The Night of the Iguana
Fiction by Tennessee Williams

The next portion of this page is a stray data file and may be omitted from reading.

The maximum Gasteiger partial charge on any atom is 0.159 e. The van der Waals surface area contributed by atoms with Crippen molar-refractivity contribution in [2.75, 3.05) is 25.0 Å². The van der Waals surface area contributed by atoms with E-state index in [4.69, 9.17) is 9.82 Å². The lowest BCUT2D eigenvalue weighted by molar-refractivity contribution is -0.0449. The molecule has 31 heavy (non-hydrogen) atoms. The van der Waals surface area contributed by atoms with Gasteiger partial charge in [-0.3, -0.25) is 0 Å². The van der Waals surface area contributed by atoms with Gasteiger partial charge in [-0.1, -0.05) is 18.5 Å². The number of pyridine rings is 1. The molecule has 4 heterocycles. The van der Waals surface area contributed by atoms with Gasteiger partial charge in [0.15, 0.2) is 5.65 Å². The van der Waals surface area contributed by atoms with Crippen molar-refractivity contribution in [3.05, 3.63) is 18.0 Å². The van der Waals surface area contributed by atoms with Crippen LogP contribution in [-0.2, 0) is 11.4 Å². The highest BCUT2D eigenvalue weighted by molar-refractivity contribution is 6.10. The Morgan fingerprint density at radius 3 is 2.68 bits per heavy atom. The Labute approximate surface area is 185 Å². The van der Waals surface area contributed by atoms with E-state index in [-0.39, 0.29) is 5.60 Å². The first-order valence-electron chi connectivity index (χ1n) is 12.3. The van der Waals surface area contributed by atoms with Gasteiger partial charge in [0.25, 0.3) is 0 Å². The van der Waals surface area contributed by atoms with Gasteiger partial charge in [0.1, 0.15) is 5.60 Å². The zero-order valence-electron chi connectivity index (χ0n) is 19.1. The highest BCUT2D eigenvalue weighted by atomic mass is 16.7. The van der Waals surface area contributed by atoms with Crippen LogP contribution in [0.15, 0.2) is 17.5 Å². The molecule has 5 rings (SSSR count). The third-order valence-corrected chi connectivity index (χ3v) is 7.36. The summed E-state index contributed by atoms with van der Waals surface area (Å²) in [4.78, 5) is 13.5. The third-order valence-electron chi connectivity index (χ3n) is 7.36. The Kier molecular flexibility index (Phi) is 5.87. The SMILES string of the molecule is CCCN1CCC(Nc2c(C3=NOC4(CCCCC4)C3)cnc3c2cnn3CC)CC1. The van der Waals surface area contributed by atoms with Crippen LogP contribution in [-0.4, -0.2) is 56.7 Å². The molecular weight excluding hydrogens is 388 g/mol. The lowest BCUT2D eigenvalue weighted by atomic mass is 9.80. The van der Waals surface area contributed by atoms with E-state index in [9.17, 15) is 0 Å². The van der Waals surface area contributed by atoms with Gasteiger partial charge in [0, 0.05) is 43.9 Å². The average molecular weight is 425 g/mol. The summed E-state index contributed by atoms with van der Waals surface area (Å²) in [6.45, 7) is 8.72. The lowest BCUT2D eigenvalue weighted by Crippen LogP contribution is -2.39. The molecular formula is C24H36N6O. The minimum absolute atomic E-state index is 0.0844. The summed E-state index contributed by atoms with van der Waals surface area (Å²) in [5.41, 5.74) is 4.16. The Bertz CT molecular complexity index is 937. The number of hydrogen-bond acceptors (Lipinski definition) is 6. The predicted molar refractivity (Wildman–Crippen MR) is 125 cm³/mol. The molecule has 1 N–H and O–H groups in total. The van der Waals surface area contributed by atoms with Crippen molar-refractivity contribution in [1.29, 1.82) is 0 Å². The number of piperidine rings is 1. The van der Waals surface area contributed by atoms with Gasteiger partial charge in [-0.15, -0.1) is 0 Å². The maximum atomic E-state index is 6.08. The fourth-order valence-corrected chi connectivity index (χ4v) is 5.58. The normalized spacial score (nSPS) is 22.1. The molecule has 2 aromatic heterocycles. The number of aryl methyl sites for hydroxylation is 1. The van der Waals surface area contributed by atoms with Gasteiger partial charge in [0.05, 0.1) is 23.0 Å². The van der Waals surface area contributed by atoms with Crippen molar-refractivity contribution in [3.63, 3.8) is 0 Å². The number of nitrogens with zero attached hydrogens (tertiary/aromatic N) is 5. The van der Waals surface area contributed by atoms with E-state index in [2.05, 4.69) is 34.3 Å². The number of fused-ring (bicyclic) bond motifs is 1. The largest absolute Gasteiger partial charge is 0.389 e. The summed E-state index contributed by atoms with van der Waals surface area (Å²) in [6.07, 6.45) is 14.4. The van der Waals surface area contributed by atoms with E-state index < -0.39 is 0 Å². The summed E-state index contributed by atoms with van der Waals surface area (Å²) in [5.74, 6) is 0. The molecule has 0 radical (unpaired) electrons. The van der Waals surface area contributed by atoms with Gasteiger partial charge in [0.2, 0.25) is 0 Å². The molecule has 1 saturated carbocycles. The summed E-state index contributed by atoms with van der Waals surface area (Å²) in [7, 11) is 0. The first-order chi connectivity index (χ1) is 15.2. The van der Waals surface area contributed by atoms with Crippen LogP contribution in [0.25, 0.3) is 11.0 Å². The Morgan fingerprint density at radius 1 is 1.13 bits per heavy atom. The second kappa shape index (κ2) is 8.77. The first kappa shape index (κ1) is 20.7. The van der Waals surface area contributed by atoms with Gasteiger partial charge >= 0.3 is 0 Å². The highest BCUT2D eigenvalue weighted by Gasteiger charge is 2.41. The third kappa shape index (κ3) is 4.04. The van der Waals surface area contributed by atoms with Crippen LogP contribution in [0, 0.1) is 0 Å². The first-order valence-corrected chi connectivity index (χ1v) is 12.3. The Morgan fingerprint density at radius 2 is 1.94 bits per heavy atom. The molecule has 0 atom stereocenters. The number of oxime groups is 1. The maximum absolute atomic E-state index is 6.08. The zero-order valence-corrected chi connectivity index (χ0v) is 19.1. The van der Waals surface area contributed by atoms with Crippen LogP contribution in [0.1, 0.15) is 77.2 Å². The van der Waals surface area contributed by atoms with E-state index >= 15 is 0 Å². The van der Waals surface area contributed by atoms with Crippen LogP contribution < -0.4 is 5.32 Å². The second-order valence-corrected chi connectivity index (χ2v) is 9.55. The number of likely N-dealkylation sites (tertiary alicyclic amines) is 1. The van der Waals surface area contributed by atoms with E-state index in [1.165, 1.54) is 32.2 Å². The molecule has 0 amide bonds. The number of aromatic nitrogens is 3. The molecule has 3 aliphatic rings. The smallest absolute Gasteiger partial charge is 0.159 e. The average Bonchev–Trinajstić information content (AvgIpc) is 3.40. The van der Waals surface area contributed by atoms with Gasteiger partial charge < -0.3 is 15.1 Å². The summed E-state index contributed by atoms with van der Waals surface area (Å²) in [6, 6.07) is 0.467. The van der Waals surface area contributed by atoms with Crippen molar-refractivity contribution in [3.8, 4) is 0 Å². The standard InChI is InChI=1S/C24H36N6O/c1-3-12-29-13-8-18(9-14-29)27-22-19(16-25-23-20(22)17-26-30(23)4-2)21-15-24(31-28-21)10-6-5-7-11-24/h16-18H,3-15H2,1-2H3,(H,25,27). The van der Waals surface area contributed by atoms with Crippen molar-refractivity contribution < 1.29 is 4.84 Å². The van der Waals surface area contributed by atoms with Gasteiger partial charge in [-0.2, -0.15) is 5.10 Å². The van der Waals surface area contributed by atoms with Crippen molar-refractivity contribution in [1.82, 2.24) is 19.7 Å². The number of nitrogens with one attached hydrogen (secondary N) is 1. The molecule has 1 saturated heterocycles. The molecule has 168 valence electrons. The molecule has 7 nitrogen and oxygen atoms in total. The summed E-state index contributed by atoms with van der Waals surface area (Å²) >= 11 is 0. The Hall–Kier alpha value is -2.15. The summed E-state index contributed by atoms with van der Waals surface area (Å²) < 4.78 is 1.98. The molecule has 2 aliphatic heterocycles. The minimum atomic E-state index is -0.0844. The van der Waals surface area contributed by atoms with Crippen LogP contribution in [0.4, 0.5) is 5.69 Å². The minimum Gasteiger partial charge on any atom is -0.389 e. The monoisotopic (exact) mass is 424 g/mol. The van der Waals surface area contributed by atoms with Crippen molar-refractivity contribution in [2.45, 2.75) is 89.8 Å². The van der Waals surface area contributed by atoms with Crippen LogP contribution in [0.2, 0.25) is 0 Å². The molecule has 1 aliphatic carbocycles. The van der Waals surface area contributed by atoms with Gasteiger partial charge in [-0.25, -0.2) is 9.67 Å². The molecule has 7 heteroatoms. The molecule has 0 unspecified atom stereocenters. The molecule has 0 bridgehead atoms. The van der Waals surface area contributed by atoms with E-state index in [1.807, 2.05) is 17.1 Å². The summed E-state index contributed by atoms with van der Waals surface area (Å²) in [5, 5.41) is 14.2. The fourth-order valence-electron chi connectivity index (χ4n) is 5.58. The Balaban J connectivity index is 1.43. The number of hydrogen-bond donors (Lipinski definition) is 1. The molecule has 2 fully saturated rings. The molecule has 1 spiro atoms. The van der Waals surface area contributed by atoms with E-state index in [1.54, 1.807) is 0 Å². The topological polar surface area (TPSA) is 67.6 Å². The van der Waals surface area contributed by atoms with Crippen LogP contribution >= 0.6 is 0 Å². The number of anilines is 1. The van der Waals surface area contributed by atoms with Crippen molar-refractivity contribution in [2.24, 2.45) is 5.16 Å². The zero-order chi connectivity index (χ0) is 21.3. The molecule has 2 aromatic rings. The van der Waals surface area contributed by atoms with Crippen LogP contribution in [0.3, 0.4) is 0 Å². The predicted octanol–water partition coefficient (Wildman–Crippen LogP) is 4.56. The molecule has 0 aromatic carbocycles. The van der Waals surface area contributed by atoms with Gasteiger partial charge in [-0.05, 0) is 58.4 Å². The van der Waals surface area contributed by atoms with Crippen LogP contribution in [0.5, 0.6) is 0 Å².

Tennessee Williams wrote: “This is a play about love in its purest terms.” It is also Williams’s robust and persuasive plea for endurance and resistance in the face of human suffering. The earthy widow Maxine Faulk is proprietress of a rundown hotel at the edge of a Mexican cliff overlooking the Pacific Ocean where the defrocked Rev. Shannon, his tour group of ladies from a West Texas women’s college, the self-described New England spinster Hannah Jelkes and her ninety-seven-year-old grandfather (“the world’s oldest living and practicing poet”), a family of grotesque Nazi vacationers, and an iguana tied by its throat to the veranda, all find themselves assembled for a rainy and turbulent night. This is the first trade paperback edition of The Night of the Iguana and comes with an Introduction by playwright Doug Wright, the author’s original Foreword, the short story “The Night of the Iguana” which was the germ for the play, plus an essay by noted Tennessee Williams scholar Kenneth Holditch.